South Florida remains under the government microscope for all-cash transactions. But it — and other regions — are getting a break when it comes to purchases made by publicly-traded companies.
The change came Friday when Financial Crimes Enforcement Network (FinCEN), a branch of the U.S. Treasury department, updated and renewed its transparency requirements for all-cash real estate transactions in South Florida.
Beginning in 2016, Treasury issued a “geographic targeting order” requiring title insurance companies to identify the person or people behind shell companies that pay cash for residential real estate above $300,000 in select metropolitan areas. FinCEN renews its GTO every six months.
Florida’s counties Miami-Dade, Broward and Palm Beach are the only ones in the state required to file such disclosures. Counties in eight other states are also on the list, including in Texas, New York, California, Hawaii, Nevada, Washington, Massachusetts and Chicago.
But at least one Miami Realtor says the change will hurt efforts to curb money laundering through real estate purchases.
“It’s good lobbying from publicly traded companies,” said Jeff Morr, chair of the Master Brokers Forum and partner with Rubin + Morr group at Douglas Elliman. “It defeats the purpose of the legislation. Investors can now launder money through publicly traded companies.”
Pushback from publicly traded companies led FinCEN to eliminate the requirement, said Andrew Ittleman, attorney and partner at Miami-based Fuerst Ittleman David & Joseph. But, Ittleman said, public company filings show who owns and manages the business and how it earns money.
“That information can be found elsewhere,” said Ittleman.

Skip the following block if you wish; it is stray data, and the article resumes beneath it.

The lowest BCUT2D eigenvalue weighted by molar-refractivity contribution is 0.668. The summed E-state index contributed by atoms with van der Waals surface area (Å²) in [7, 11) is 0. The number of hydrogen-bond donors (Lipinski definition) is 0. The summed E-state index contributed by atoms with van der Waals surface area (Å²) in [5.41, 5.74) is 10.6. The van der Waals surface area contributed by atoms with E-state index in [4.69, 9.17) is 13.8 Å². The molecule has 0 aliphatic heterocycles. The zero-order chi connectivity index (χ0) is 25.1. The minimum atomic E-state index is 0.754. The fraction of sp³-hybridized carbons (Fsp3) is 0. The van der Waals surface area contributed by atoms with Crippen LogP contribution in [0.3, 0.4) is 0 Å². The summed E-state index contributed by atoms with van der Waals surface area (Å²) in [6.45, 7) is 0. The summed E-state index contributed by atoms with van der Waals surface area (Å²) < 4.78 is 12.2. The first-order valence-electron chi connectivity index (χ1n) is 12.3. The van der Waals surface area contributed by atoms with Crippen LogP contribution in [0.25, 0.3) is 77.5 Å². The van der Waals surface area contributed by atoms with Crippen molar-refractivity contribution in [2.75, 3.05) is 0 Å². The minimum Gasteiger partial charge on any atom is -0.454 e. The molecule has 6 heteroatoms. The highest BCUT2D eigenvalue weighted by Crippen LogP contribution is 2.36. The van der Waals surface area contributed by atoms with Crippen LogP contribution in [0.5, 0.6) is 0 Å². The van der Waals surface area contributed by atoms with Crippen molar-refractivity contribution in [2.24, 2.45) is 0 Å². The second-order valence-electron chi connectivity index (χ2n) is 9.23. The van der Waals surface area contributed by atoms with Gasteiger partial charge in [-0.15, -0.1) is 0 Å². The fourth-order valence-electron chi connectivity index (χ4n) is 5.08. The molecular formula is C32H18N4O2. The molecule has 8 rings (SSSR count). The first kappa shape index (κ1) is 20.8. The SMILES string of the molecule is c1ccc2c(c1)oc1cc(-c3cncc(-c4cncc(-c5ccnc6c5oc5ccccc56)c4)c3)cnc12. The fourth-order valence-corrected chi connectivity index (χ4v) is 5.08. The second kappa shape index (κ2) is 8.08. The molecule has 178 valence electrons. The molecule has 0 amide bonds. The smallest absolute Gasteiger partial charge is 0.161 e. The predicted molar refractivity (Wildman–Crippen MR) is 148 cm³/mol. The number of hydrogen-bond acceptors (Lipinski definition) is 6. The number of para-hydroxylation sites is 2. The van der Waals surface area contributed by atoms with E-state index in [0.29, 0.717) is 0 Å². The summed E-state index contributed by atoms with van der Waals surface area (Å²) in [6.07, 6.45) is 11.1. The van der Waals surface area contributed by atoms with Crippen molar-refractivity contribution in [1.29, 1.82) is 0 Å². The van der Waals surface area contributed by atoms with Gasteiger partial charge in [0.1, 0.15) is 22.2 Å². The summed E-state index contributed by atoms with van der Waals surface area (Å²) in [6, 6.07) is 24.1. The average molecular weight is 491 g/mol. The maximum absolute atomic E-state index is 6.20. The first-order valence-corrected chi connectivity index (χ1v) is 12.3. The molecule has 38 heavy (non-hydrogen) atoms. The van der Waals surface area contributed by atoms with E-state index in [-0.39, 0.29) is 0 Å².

As for whether the legislation has curbed money laundering in real estate, Ittleman said, “It’s hard to say. Theoretically, this can still happen in the US” — but is less likely in metros covered by the GTO disclosure requirements.
The GTO program began March 2016 as a way to stem money laundering. Federal agents looked to monitor transactions in cities with high concentrations of cash real estate purchases by foreigners, starting with Miami and Manhattan. The department ordered insurance companies to identify the true owners of shell companies that paid $1 million or more in cash for homes in Miami-Dade and $3 million or more for homes in Manhattan. The program limits later changed to require disclosure of purchases of $300,000 or more in South Florida.
The regulation has impacted real estate purchases in Miami-Dade. A 2018 study found a 95% drop in the amount of money spent by foreign companies on all-cash purchases. The decline began immediately after the rule took effect.
Looking forward, Ittleman said the GTO renewals will likely continue every six months until a permanent regulation is put in place. U.S. Senator Marco Rubio tried to take the policy national in 2018.
Said Ittleman, “Writing something into regulation is a difficult process. That’s the reason why FinCEN hasn’t done so yet.”
Source: Miami Herald
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